Medical Ethics is an important field because rarely are there easy answers to the questions posed throughout this thread. Discussions around ethics can be some of the most heated in medical training - there are only so many arguments to be made about reordering a differential diagnosis, but the who/when/why of treatment? - that shit can get personal, and everybody has an opinion.
Starting with the most straightforward - the Emergency Room.
He’s correct. The EMTALA law, passed in 1986 in response to for-profit hospitals in LA dumping indigent patients on skid row instead of treating them, ensures that anyone - regardless of the ability to pay - may be seen in an ER (if the hospital offers 24-hour emergency services and accepts federal payment, i.e. Medicare). No matter who you are, if you present to a qualifying ER (basically all of them), a provider there MUST perform a “Medical Screening Exam” to ensure no emergency exists. The providers have a lot of discretion as to the nature of the MSE, but usually it involves a pretty serious workup - defensive medicine and all that.
If an emergency does exist, the provider is obligated to stabilize the situation or to transfer you to a center that can. In fact, the hospital with more services MUST accept the patient referred as long as there is bed capacity. Tertiary care referral centers fill up fast in crises, which is exactly what’s happening now, with patients being stuck in the ER of hospitals that can’t provide all the services needed - no place to send anybody.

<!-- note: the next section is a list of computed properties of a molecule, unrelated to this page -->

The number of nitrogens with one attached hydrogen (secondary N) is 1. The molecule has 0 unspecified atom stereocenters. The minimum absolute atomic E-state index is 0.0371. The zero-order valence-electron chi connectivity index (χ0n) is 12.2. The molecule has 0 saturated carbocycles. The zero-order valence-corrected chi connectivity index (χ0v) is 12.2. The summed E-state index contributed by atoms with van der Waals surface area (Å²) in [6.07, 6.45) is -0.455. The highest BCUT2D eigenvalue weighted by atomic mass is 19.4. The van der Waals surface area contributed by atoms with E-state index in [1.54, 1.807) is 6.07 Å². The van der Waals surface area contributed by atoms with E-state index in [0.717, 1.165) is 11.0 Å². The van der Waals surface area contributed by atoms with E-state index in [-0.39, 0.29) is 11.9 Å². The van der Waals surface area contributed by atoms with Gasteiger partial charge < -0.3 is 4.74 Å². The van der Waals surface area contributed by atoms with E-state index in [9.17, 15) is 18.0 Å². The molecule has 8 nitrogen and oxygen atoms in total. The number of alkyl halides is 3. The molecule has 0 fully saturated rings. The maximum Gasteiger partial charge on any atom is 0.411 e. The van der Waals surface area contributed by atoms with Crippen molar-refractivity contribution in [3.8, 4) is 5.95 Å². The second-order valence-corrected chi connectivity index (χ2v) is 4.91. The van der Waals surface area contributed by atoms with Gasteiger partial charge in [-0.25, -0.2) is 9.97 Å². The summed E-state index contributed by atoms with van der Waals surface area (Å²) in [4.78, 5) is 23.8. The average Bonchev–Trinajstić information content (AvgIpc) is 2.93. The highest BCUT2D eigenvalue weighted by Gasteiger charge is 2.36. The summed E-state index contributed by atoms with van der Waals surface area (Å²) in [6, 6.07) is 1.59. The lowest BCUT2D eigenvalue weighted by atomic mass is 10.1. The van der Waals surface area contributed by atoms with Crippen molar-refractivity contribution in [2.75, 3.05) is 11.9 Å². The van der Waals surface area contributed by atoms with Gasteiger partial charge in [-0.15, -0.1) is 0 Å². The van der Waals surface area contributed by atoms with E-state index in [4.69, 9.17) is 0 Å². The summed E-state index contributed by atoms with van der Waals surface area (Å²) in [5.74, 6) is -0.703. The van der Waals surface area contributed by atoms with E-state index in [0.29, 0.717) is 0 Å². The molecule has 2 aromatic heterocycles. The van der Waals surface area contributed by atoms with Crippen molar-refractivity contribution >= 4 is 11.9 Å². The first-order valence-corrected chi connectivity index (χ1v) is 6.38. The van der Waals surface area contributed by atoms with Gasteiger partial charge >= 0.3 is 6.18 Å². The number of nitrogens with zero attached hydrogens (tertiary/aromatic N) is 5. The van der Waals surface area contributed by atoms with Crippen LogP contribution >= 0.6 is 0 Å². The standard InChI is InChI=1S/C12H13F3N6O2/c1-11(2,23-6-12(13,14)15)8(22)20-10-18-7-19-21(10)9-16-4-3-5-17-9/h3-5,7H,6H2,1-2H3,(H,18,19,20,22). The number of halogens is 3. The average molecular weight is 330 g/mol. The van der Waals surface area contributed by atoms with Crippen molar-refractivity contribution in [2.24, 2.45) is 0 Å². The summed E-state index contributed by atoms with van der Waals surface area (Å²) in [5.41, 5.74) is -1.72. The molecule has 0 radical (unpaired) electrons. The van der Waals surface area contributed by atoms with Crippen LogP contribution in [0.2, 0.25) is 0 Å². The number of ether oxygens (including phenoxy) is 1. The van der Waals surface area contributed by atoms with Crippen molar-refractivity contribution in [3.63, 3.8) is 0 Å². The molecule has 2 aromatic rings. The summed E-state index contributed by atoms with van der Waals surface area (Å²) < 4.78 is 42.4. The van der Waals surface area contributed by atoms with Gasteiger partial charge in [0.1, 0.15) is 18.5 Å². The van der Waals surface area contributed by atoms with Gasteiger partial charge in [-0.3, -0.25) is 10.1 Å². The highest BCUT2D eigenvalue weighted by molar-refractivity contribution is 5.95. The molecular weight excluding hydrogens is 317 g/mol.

Primary care providers have a lot more discretion in treating, if they’re not employed by an outside hospital or larger healthcare organization (unfortunately, there are fewer and fewer independent practices - another discussion for another day). There may be a lot of different factors in the decision not to treat somebody. At least a couple of them have been mentioned already.
First, the willingness of a patient to follow the instructions given by the provider – you’re not gonna follow the advice I offer? Okay, maybe you get put at the bottom of the queue for additional advice & treatment. Of course, it’s rare to have a patient follow every detail of advice and prescribed treatment, so there’s something like a sliding scale here. Having trouble managing everything? Sure, let’s keep working on it - that’s more or less the bread and butter of primary care. But if you’re actively hostile to the doctors recommendations? Maybe you need to find another provider.
Second, the risk of harm to other patients from a potentially infected, non-vaccinated patient. Honestly, this may be a bit less of a concern at the moment. COVID is EVERYWHERE right now, and a medical practice trying to avoid infected patients is akin to visiting the beach and trying to keep sand out of the car on the way back - it might be possible, but it’s unlikely. To be sure, in a large patient population with unknown COVID status (infected vs not), the unvaccinated are more likely to be on the infected side of the fence; excluding them from your waiting room is one way to decrease the sand on the floor mat, but it doesn’t eliminate the risk altogether.